The blaze happened just before the special “Sharia Hebdo” edition hit newsstands on Wednesday morning in what the paper mockingly called a “celebration” of the victory of the moderate Islamist party An-Nahda in the Tunisian elections and the Libyan transitional executive’s comments on Islamic sharia law as a main source of the country’s law. On the front page a cartoon prophet Muhammad said: “100 lashes if you don’t die of laughter!”

Charlie Hebdo’s website also appeared to have been hacked to show images of Mecca.

However, French politicians defended the magazine. The prime minister, François Fillon, said: “Freedom of expression is an inalienable value of democracy and any incursion against press freedom must be condemned with the utmost force. No cause justified violent action.”

I wonder how long the French dhimmis are going to pretend they care about free speech.

Then there is this.

François Hollande, the Socialist presidential candidate, told Le Monde newspaper the incident demonstrated that the struggle for press freedom and “respect of opinions” was a permanent battle, adding that “fundamentalism must be eradicated in all its forms”.

Those fundamentalist Catholics are a real problem in France, or maybe he means the Huguenots.

So far though, French Muslims are comdemning the violent act.

The main representative body of the Muslim faith in France, the French Muslim Council (CFCM), condemned the fire, while its president pointed out that caricaturing the prophet was considered offensive to Muslims. “The CFCM deplores the deeply mocking tone of the newspaper towards Islam and its prophet, but reaffirms with force its total opposition to any act or form of violence,” it said.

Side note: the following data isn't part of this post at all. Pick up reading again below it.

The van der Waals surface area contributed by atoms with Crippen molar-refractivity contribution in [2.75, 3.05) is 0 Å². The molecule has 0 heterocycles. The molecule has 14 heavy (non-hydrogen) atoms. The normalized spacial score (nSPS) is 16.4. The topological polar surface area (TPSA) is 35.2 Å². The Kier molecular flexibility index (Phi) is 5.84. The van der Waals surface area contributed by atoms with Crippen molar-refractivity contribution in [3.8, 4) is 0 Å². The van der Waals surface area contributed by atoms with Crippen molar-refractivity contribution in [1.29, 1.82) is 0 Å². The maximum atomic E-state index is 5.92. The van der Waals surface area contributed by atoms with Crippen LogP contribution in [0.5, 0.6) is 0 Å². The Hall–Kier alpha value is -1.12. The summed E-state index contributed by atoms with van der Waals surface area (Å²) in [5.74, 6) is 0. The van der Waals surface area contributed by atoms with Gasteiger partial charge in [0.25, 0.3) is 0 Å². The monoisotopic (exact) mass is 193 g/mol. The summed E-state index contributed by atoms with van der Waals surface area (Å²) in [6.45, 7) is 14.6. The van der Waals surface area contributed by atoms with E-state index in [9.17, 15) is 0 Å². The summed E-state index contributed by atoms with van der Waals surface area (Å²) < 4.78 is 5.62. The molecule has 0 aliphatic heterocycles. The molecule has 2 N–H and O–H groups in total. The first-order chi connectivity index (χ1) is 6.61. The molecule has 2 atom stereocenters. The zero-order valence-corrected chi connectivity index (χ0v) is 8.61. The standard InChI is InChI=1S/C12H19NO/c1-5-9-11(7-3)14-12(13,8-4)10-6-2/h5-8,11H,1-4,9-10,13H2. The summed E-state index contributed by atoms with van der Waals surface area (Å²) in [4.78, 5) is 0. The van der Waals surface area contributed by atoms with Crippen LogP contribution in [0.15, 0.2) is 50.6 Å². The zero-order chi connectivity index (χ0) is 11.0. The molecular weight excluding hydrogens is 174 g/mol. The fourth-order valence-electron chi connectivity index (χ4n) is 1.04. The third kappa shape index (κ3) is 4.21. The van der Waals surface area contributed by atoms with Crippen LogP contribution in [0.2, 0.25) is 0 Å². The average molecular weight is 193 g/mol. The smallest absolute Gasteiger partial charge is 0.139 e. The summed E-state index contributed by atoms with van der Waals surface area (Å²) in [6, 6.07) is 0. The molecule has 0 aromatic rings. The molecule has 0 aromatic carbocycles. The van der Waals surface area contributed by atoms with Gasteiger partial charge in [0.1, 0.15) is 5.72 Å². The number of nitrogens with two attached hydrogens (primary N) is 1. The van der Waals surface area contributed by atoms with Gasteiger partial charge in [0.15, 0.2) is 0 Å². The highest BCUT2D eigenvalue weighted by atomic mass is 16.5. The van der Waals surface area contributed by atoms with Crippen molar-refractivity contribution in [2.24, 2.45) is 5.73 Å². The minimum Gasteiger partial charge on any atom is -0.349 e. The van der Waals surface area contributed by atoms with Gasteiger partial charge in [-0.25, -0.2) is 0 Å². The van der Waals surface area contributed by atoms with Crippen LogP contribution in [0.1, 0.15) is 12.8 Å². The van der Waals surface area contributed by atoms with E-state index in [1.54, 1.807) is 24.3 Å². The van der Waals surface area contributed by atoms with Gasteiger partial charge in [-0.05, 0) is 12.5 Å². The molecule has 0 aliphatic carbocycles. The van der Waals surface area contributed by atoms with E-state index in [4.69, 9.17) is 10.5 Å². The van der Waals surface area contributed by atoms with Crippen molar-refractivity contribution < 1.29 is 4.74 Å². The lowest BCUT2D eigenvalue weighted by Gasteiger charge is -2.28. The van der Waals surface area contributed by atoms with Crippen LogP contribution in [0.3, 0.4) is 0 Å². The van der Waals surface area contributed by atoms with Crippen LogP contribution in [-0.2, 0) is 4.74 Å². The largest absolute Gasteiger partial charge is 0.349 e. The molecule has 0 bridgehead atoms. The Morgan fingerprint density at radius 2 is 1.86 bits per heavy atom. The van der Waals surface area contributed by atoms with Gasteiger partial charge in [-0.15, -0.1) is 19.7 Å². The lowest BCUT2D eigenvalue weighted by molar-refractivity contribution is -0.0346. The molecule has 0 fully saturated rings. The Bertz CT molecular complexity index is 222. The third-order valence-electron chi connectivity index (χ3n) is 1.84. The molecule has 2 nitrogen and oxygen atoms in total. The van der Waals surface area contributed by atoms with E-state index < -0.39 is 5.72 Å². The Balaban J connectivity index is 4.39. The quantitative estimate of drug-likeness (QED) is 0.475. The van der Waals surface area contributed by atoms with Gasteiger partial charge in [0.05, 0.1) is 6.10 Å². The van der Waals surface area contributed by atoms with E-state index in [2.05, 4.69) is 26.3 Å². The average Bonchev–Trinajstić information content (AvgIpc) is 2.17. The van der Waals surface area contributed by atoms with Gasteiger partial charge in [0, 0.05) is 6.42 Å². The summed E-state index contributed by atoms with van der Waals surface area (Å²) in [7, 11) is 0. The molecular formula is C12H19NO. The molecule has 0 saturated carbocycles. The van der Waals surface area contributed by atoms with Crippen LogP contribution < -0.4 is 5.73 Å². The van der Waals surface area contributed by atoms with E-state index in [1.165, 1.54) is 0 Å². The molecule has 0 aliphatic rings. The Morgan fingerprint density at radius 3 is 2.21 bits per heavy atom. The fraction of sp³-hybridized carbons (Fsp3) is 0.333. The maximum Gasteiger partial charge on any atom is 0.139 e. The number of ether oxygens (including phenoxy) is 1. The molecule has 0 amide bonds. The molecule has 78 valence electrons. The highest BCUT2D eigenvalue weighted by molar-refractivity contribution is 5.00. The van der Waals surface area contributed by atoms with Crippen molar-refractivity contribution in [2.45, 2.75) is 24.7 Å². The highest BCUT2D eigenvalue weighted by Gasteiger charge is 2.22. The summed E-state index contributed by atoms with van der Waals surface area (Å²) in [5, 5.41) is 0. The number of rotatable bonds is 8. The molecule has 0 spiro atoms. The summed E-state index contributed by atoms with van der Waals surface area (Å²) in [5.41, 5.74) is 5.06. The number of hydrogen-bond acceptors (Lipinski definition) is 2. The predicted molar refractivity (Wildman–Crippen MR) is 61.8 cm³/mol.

Tareq Oubrou, head of the Association of Imams of France, said the attack was “an inadmissible act”. He added: “Freedom is very important. It is nonetheless important to underline the sensitivity of the situation we face today. I call on Muslims to treat this lucidly and not succumb to what they consider provocations regarding their religion … I personally call on Muslims to keep an open mind and not take this too seriously.”

Which is good, so far as it goes. We should also allow for the possibility that some other group is behind this, though given past acts when their prophet is insulted, I suppose the most likely suspect is a radical Muslim.

In any event, here is the offending cartoon.

I guess I would be offended too, if I were Muslim, but probably not enough to bomb the magazine.

Thanks to The Volokh Conspiracy for this.